4. The Commission, however, has permitted the capitalization of pipeline testing costs related to existing plant in certain instances. In response to pipeline safety legislation in 1968, the Chief Accountant issued Accounting Release No. 8 (AR-8). In AR-8, costs incurred under a planned maintenance program to meet the requirements of the legislation were to be treated as maintenance expense. However, entities were allowed to capitalize retest costs in those instances where initial tests of a constructed pipeline did not meet the requirements of the new legislation, making it necessary to retest so that the full capacities of the pipeline could be utilized. When such costs are capitalized all prior testing costs related to the specific property were to be retired in accordance with Gas Plant Instruction No. 10.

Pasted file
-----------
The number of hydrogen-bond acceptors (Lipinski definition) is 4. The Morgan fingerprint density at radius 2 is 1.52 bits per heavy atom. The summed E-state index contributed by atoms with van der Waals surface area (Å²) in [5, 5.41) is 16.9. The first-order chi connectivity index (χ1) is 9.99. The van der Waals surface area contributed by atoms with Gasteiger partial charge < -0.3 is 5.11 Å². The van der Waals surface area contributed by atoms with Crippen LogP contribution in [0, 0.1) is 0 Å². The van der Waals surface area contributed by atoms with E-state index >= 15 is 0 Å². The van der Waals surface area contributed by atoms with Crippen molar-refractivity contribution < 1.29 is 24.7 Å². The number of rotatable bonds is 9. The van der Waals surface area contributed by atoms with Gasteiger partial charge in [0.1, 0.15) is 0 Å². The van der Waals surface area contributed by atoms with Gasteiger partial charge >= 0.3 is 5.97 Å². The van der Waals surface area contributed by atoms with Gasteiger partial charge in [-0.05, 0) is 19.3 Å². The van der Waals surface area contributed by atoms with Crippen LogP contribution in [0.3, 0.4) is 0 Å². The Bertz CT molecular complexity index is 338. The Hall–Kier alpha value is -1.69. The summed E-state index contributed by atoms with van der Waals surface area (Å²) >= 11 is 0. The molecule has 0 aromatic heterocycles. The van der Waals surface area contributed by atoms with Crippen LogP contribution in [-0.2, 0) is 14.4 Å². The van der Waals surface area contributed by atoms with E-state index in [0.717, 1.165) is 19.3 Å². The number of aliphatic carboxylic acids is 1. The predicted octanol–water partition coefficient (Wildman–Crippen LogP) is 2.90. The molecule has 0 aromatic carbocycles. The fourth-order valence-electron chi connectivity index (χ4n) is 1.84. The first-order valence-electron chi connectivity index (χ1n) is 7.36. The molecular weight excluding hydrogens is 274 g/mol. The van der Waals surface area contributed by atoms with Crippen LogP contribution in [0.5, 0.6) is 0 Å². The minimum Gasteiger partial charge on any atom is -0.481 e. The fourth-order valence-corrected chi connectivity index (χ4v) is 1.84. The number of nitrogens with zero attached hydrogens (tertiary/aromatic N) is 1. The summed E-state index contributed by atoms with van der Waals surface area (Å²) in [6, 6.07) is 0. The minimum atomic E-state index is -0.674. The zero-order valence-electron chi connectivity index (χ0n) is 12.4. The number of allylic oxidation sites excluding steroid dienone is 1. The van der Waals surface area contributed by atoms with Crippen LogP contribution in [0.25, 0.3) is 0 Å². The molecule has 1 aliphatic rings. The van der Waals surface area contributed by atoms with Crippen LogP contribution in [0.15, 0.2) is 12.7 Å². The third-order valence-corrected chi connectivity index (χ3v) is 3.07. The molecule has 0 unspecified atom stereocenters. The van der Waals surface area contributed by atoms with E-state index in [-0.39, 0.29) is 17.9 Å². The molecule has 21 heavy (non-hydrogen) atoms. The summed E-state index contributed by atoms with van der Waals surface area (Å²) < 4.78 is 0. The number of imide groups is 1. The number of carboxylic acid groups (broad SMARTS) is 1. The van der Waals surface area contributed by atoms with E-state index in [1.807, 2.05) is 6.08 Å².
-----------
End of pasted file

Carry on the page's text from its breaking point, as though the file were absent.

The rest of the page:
5. The Chief Accountant has also permitted entities to capitalize hydrostatic testing costs when the work was done in connection with major pipeline rehabilitation projects involving significant replacements and modifications of facilities.[3] These rehabilitation projects extended the overall pipeline system's useful life and serviceability. Capitalization of pipeline assessment costs in these instances was permitted on the conceptual basis that future accounting periods would be benefited.[4] The pipeline assessment activities in these instances were not, however, associated with any on-going maintenance programs.